This is part three of my series explaining “25 things authors want to know about Amazon but didn’t know to ask“introduced on Romance Author Marketing Network.
Before I self-published, I kept hearing things like, “Just put your books up on Amazon,” as if doing so were simple. Well, IMO, it’s not. There are many many steps to complete. Every time I did the happy dance after getting past one, I had to stop and figure out the next. To me, the amount of clicking back and forth and finding information you need to enter was dizzying. I hope it’s easier for you because you can make decisions in advance.
To self-publish ebooks for Kindle, you need Kindle Direct Publishing. You can sign in with your already existing Amazon account info.
You’ll start by creating a new title on your Bookshelf. After entering details about your book, such as title, publisher and a description (aka back cover copy), you have to verify that you have the rights to your content. Next, you choose your browse categories by drilling down in the provided list. Where would readers look for your book in a store?
Is your book ready to release now? Do you want to do a preorder so you can promote your book before it goes live (read up on whether these sales count toward your Amazon ranking or not)? You’ll need to answer these questions.
The cover comes next. You can upload one already designed or assay their Cover Creator, which offers some pre-designed covers you can customize and an image gallery (or your own images) to start from scratch. My suggestion: do not do your own cover unless you’re a designer. A good cover isn’t enough…yours has to be competitive with top sellers in your subgenre. Layout, fonts, colors, images, text…when working with a designer you still need to make most of the choices, but you’ll have guidance.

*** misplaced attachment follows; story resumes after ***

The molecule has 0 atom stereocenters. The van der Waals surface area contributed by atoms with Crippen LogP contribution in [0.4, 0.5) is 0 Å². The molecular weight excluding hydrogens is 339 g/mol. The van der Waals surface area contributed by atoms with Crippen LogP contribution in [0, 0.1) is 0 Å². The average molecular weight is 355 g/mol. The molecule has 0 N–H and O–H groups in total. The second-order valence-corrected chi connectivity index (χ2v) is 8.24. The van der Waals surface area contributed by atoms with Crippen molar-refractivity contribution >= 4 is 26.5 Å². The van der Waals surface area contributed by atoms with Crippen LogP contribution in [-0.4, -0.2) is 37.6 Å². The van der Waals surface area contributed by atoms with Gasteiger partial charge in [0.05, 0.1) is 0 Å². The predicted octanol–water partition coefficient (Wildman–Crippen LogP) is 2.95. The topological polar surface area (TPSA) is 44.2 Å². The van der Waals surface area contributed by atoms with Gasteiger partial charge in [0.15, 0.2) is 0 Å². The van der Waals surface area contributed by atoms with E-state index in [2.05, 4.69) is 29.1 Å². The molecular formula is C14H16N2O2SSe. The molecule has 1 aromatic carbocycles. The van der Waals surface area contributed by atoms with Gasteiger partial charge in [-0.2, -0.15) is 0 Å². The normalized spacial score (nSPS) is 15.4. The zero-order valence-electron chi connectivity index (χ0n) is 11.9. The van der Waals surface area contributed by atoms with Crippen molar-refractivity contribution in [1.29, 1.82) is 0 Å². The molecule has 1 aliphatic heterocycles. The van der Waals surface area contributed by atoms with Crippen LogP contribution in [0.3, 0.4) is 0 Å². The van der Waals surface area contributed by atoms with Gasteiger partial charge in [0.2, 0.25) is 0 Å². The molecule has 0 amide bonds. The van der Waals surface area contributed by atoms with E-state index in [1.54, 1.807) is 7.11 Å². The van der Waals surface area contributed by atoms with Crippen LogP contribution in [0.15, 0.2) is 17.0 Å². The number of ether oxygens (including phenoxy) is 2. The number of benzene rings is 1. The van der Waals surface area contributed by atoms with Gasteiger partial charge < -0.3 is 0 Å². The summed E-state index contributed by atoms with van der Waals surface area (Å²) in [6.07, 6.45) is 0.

Next you decide whether or not to enable DRM, digital rights management, which impacts how readers can share your book. There are proponents for both options, so read up on which is right for you.
Now you’ll upload your book’s content. This isn’t just the manuscript. You need front and back matter. Look at books on your e-reader or on Amazon for ideas of what to include.
The content must be properly formatted. I’ve seen many posts about problems with this step. I hired a formatter for two reasons. One, worrying about these things (margins, spacing, fonts for text and chapter headers, scene spacers, etc. makes my head explode. Two, if it doesn’t upload correctly, they have to fix it. Even so, you’ll still have to make most of the decisions and let your formatter know what you want. You’ll want to review your book after it’s formatted via the “Preview Your Book” option. Check carefully for spacing and other errors.
Whew. Now we’re on to Rights & Pricing. How much do you want to charge for your book, and in what countries? I could do an entire post on this topic. Finally, are you “going wide,” meaning selling on as many vendors as possible (meaning you’ll need to repeat this uploading process with every vendor or use a distributor like Smashwords [of course there are pros and cons])? If you’re only going with Amazon, as I’m doing, you can decide about KDP Select, which puts your book in Kindle Unlimited and the Kindle Owner’s Lending Library
Do you want print books, too? Some think e-only is enough. I have print because: if I give a workshop or attend an event, it’s great to have examples and copies to sell (you can purchase author copies at a discount via CS), you have to have print if you want to do certain giveaways, such as on Goodreads, and I’ve had several readers ask for a print version. The cost to you includes a cover formatted for a print book (with a spine, etc.) and a print-formatted text file (unless you do it yourself).
Head over to CreateSpace. CS is its own platform. There is a way to covert your CS book to Kindle, but I’ve read too many things about formatting problems to give that a shot. You’ll need to make many more interior and exterior decisions, such as book size (for some reason, there’s no mass market size [though supposedly there’s a workaround], so they offer assorted trade paperback sizes) bleed, paper color, and matte or glossy cover.
How are you going to price your paperback…without sending readers into sticker shock, but still allowing you to earn some royalties? I just didn’t think most people would try a new author if the price was over $10.